Charlie Russell’s Lost West

Charles Marion Russell, born outside St. Louis, in Oak Hill, Missouri, of a locally prominent family in 1864, came west to Montana Territory four days short of his sixteenth birthday. Charlie Russell, the “Cowboy Artist,” died there in Great Falls forty-six years later, in 1926.Read more »

Baltimore, Through A Glass Darkly

The proper Baltimore gentry of the mid-nineteenth century who paid Hans Heinrich Bebie to paint their portraits posed for the staid, rather dour man (or so he seemed) whose own self-portrait appears to the left. The neat and competent if uninspired likenesses that rewarded their patronage gave them little indication that Bebie was anything more than a stolid professional. Many cities had their Bebies until the age of photography. Read more »

A Man’s Life

That eighteenth-century British curmudgeon Dr. Samuel Johnson once remarked, “I would rather see a portrait of a dog that I know than all the allegorical paintings they can show me in the world.” A hundred years later an American who shared this sentiment, Cassius Marcellus Coolidge (1844 1934), began painting the daily lile of some very humanoid canines, an artistic subspecialty that was preceded by a string of careers.Read more »

Mary Cassatt

“I do not admit that a woman can draw like that,” said Degas when he saw one of her pictures

At eight o’clock on the evening of June 14, 1926, a very old woman—blind and suffering from advanced diabetes—died in her chateau on the edge of the tiny village of Mesnil-Theribus, some thirty miles northwest of Paris. At her funeral, because she held the Legion of Honor, there was a detail of soldiers, and because she was chatelaine of the manor house, the village band played and most of the townspeople followed her coffin to the cemetery. There was nothing extraordinary in this; it is a not uncommon ritual in the villages of France.Read more »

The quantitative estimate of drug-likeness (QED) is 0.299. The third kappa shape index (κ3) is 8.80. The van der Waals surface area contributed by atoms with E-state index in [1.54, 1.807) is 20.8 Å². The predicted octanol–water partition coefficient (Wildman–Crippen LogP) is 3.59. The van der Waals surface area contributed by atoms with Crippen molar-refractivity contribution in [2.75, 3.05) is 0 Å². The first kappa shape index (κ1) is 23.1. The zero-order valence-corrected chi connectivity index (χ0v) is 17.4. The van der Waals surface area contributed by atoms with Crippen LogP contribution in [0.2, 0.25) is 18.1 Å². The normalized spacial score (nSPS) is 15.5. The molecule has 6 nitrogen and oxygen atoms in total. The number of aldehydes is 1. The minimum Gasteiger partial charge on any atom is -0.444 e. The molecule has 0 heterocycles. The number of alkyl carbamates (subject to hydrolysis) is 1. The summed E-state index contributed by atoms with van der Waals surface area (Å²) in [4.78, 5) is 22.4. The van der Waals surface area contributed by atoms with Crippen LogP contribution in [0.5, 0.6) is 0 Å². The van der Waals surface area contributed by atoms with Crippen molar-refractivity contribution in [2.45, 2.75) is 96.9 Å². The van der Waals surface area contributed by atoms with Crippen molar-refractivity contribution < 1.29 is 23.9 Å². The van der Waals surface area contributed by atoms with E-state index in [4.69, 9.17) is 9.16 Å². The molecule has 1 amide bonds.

Reginald Marsh

A reminiscent tribute to a great American painter, with an evocative selection from thousands of unpublished sketches

Soon after Reginald Marsh’s death in 1954 an art magazine asked me to write about him. When I turned in the article the editor said he liked it but he had one reservation: “You say, ‘In my opinion he was the greatest artist of his time.’ Do you mean that? Greater than Picasso?”

“Yes,” I answered. Read more »

A Schoolboy’s Sketchbook

Charles Manon Russell, the famous artist of the American West, came to Montana m 1880 as a boy of sixteen. He lived there the rest of his life, working for a number of years as a cattle wrangler and gradually getting to know with intimacy the men and the country that were to be his great subject during forty-six years of drawing, painting, and sculpting. Read more »

Centennial City

The simple, affectionate water colors of an unassuming Scots immigrant, David J. Kennedy, bring back the Philadelphia of 1876 and our first great world’s fair

President Ulysses S. Grant opened the United States Centennial Exposition at Philadelphia on May 10, 1876. When the closing ceremonies were held on November i o, in a cold drenching rain, 9,910,966 people (paid and free) had passed through the entrance gates. This was more than fourteen times the population of Philadelphia, the second largest city of the United States, and more than had attended any of the great world’s fairs held in the preceding quarter century.Read more »

The Paintings Of Mr. Otis

A “primitive-moderne” spoofs American art and history.

A new talent burst on the art world a few months ago, a talent which lies somewhere between Jackson Pollock and Gluyas Williams and within shouting distance of Maxfield Parrish. His name is simply Mr. Otis, and he comes from Portland. Oregon. His work is painted laboriously, by hand, with real oil. He was sprung on an unsuspecting public by the Macmillan Company in a book called Mr. Otis.Read more »

‘The Smoke, The Thunder, The Roar Of The Battle…”

It is an interesting paradox that, of the two most famous paintings of Bunker Hill, the one that most suggests a real battle was painted by Pyle, the illustrator who lived long afterward, and not by John Trumbull, the painter who saw it (albeit from a distance) and served briefly in the Revolution (see AMERICAN HERITAGE , June, 1958).

Painters Of The Plains

The Middle West has put its stamp on many artists’ work

It is a big country, sprawling all the way from the Alleghenies to the Rockies, and it puts its mark on the people who live in it. Its climate tends to be uncompromising— baking heat in the summer, hostile cold in the winter—and it has never done anything by halves. Where it had forests, they rolled for hundreds of miles, great stands of hardwood, green twilight under their branches; its open prairies were like the sea itself, rolling west in an unbroken treeless groundswell.Read more »